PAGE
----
Figure 2 depicts the listed country, server location, and domain registration location for each online pharmacy. Although most pharmacies claimed to be located in Canada (48%; n=21) or India (39%; n=17), these locations accounted for a much smaller proportion of server locations, with 20% (n=9) in Canada and only 7% (n=3) in India. Most of the servers for online pharmacies were located in the United States (57%; n=25), but only 9% (n=4) of online pharmacies claimed to be in the United States. The domain registration information was hidden for 64% (n=28) of the pharmacies analyzed. Notably, the 3 certified pharmacies accurately claimed that they were located in the United States, in concordance with their server and domain registration locations.

Figure 2.
Figure 2.

Location listed on the website, server location, and domain registration location for each online pharmacy.

The number next to each country on the right equals the total times a country was listed across all categories.

Citation: Journal of the National Comprehensive Cancer Network 20, 7; 10.6004/jnccn.2022.7007

In terms of how long the website domains had been active (Figure 3), certified websites selling imatinib were more established, with domain duration ranging from 10 to 19 years (mean, 13.33 years). The duration of unapproved websites selling imatinib ranged widely from 2 to 22 years with a mean of 11.77 years. Rogue and unclassified websites were less established compared with certified and unapproved websites. The interquartile range for rogue sites’ domain duration was 3 to 9 years (mean, 7.29 years), although there were 2 outlier rogue websites selling imatinib that had been registered for 19 and 20 years. Unclassified sites had the shortest domain duration, ranging from 2 to 7 years (mean, 3.5 years).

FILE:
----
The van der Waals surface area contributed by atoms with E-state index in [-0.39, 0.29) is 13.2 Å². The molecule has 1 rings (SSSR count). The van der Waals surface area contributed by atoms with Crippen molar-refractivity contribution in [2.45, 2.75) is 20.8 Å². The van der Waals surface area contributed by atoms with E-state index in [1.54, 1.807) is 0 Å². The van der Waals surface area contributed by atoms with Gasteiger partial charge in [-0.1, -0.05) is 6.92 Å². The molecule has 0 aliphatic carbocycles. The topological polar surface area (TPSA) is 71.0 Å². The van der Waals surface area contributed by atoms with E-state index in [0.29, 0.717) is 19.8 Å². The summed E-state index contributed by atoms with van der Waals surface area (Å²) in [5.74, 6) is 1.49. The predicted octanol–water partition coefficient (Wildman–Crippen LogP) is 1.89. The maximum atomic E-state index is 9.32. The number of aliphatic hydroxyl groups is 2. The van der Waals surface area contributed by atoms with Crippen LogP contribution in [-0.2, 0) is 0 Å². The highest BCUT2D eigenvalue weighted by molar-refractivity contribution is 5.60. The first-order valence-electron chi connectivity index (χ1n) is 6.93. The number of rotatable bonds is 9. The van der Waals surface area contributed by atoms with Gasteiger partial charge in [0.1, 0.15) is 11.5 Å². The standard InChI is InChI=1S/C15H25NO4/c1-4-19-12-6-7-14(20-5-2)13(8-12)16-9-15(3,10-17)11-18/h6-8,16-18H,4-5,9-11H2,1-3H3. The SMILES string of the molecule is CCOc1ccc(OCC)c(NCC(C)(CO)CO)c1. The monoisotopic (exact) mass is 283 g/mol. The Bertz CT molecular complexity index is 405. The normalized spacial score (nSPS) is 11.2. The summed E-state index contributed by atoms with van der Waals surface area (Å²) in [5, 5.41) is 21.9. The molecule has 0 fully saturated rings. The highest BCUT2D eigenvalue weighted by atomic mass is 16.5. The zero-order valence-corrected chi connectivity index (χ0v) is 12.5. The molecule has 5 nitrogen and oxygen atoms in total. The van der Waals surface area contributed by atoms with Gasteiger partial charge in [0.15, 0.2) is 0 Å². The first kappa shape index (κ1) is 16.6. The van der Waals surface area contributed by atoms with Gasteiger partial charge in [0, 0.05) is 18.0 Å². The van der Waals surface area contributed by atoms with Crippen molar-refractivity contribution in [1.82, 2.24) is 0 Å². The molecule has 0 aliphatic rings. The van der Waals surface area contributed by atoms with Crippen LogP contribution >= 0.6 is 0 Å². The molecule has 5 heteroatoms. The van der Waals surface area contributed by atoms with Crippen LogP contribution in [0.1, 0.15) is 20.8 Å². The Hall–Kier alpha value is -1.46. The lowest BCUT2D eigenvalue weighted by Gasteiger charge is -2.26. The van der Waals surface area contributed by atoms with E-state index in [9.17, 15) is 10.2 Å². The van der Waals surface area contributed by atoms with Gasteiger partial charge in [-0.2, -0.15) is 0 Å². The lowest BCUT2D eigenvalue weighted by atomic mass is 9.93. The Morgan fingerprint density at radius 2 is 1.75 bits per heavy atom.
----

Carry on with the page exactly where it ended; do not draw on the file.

Figure 3.
Figure 3.

Domain registration duration for online pharmacies (in years).

X is representative of the average price. O is each individual price point.

Citation: Journal of the National Comprehensive Cancer Network 20, 7; 10.6004/jnccn.2022.7007

Discussion

Of the 44 online pharmacies identified, we found that 52% (n=23) were classified as rogue and only 7% (n=3) were certified. Nearly one-third (30%; n=13) of online pharmacies did not require a prescription to purchase imatinib, which may lead to patients obtaining inappropriate doses, experiencing adverse events, or facing treatment failures. Patients may have difficulty discerning whether specific online pharmacies are legitimate, because both certified and illegitimate websites used similar marketing tactics by claiming price discounts, providing offers to speak with sales associates, and assuring privacy. Healthcare providers need to be aware of the prevalence of illegitimate online pharmacies and the dangers patients may face by utilizing them.